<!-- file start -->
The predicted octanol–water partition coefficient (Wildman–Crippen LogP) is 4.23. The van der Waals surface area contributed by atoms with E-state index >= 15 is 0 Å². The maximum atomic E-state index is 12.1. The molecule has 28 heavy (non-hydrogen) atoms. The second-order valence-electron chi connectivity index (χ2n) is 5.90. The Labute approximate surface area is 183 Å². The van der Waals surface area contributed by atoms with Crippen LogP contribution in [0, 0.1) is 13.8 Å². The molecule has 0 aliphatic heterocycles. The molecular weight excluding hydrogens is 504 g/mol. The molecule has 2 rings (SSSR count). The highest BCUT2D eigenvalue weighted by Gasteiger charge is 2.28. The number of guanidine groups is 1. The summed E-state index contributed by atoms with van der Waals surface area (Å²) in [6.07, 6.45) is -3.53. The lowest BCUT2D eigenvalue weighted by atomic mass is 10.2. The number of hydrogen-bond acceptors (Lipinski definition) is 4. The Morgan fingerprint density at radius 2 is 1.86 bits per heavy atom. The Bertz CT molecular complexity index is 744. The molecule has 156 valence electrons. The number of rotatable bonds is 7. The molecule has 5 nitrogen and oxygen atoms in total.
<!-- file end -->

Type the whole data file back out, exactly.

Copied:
The predicted octanol–water partition coefficient (Wildman–Crippen LogP) is 4.23. The van der Waals surface area contributed by atoms with E-state index >= 15 is 0 Å². The maximum atomic E-state index is 12.1. The molecule has 28 heavy (non-hydrogen) atoms. The second-order valence-electron chi connectivity index (χ2n) is 5.90. The Labute approximate surface area is 183 Å². The van der Waals surface area contributed by atoms with Crippen LogP contribution in [0, 0.1) is 13.8 Å². The molecule has 0 aliphatic heterocycles. The molecular weight excluding hydrogens is 504 g/mol. The molecule has 2 rings (SSSR count). The highest BCUT2D eigenvalue weighted by Gasteiger charge is 2.28. The number of guanidine groups is 1. The summed E-state index contributed by atoms with van der Waals surface area (Å²) in [6.07, 6.45) is -3.53. The lowest BCUT2D eigenvalue weighted by atomic mass is 10.2. The number of hydrogen-bond acceptors (Lipinski definition) is 4. The Morgan fingerprint density at radius 2 is 1.86 bits per heavy atom. The Bertz CT molecular complexity index is 744. The molecule has 156 valence electrons. The number of rotatable bonds is 7. The molecule has 5 nitrogen and oxygen atoms in total.